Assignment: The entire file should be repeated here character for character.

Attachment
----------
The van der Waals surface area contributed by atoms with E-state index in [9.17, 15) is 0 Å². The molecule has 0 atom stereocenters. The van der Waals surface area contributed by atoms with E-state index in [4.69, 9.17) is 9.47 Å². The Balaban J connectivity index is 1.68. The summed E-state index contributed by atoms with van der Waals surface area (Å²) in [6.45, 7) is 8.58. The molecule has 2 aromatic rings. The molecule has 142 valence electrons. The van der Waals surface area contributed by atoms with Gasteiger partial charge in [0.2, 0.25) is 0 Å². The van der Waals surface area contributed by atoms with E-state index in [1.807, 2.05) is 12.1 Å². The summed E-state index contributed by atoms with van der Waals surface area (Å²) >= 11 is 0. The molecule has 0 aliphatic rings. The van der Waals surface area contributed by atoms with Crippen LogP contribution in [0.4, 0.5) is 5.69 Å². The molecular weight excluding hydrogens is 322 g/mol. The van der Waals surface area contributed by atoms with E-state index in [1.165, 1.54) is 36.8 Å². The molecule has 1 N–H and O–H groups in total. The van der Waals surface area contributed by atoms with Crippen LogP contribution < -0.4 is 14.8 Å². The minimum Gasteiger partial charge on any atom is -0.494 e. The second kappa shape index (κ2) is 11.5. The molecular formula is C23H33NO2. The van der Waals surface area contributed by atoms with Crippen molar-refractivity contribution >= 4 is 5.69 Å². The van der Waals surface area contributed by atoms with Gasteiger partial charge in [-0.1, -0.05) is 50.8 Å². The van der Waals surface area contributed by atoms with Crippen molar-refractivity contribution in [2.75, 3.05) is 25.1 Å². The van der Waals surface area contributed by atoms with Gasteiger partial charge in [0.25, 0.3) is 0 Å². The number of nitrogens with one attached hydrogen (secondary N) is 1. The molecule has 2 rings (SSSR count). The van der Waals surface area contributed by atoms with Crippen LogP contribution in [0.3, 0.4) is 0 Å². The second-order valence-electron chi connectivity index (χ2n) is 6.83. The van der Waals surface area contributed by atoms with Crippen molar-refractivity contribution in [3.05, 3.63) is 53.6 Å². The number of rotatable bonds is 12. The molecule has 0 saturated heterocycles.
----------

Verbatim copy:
The van der Waals surface area contributed by atoms with E-state index in [9.17, 15) is 0 Å². The molecule has 0 atom stereocenters. The van der Waals surface area contributed by atoms with E-state index in [4.69, 9.17) is 9.47 Å². The Balaban J connectivity index is 1.68. The summed E-state index contributed by atoms with van der Waals surface area (Å²) in [6.45, 7) is 8.58. The molecule has 2 aromatic rings. The molecule has 142 valence electrons. The van der Waals surface area contributed by atoms with Gasteiger partial charge in [0.2, 0.25) is 0 Å². The van der Waals surface area contributed by atoms with E-state index in [1.807, 2.05) is 12.1 Å². The summed E-state index contributed by atoms with van der Waals surface area (Å²) >= 11 is 0. The molecule has 0 aliphatic rings. The van der Waals surface area contributed by atoms with Crippen LogP contribution in [0.4, 0.5) is 5.69 Å². The molecular weight excluding hydrogens is 322 g/mol. The van der Waals surface area contributed by atoms with E-state index in [1.165, 1.54) is 36.8 Å². The molecule has 1 N–H and O–H groups in total. The van der Waals surface area contributed by atoms with Crippen LogP contribution < -0.4 is 14.8 Å². The minimum Gasteiger partial charge on any atom is -0.494 e. The second kappa shape index (κ2) is 11.5. The molecular formula is C23H33NO2. The van der Waals surface area contributed by atoms with Crippen molar-refractivity contribution >= 4 is 5.69 Å². The van der Waals surface area contributed by atoms with Gasteiger partial charge in [-0.1, -0.05) is 50.8 Å². The van der Waals surface area contributed by atoms with Crippen molar-refractivity contribution in [2.75, 3.05) is 25.1 Å². The van der Waals surface area contributed by atoms with Gasteiger partial charge in [0.25, 0.3) is 0 Å². The number of nitrogens with one attached hydrogen (secondary N) is 1. The molecule has 2 rings (SSSR count). The van der Waals surface area contributed by atoms with Crippen LogP contribution in [0.3, 0.4) is 0 Å². The second-order valence-electron chi connectivity index (χ2n) is 6.83. The van der Waals surface area contributed by atoms with Crippen molar-refractivity contribution in [3.05, 3.63) is 53.6 Å². The number of rotatable bonds is 12. The molecule has 0 saturated heterocycles.